Wildlife biologist Rawley Cogan was quoted in the Buffalo News saying,  “One square mile of elk habitat can support one to one and a half elk. The same area might support 20 whitetail deer, and my job is to show the public that hunting is a tool that can actually improve the herd’s size and health,” he said.  “It’s hard to make people see that, because say ‘hunting’ and people think of reducing the herd, not helping it to increase.” 9/16/01 Buffalo News
Wildlife biologist Gary Alt said that NYS wildlife agencies have responded to hunters who ask for more deer to kill, but the overpopulated deer herds have caused the forests to suffer (Central New York Outdoor Journal, December, 2005).

North American Hunter magazine (October, 1995) reports the experience of a former Texas biologist who “managed” deer on a ranch: “After shooting 100 does, the ranch actually had more fawns than it did the year before.  Because of the significant doe harvest, the fawn survival rate increased from 25 percent (four does to rear one fawn to weaning age) to 120 percent (1.2 fawns per doe).”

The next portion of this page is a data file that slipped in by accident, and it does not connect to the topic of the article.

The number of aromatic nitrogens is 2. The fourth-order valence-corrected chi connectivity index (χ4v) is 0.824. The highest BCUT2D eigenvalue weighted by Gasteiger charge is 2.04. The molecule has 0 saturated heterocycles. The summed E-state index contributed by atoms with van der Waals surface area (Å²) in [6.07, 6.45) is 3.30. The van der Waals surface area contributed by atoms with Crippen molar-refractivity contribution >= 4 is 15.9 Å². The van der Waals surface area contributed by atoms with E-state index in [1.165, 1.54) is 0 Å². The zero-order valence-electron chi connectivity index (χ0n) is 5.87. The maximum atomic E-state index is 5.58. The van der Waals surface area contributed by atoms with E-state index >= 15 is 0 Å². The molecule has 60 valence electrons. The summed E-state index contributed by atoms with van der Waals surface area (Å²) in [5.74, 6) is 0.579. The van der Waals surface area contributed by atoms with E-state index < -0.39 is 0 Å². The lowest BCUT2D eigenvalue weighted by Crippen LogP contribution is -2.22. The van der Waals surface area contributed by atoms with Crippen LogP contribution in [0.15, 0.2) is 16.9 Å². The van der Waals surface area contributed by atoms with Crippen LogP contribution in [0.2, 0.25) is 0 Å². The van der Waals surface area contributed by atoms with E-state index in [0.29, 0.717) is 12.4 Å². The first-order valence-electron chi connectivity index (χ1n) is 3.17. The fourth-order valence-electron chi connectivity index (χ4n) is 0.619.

The Union County (NJ) Parks Department report titled “Deer Management Program for Watchung Reservation” concluded that before being hunted, female deer living in the Reservation gave birth to only one fawn.

Afterwards, the birthrate doubled or tripled.

Frank Miniter, author of “The Politically Incorrect Guide to Hunting” states: “Every animal in this country that has a hunting season on it has increased in number after a hunting season is placed on it.”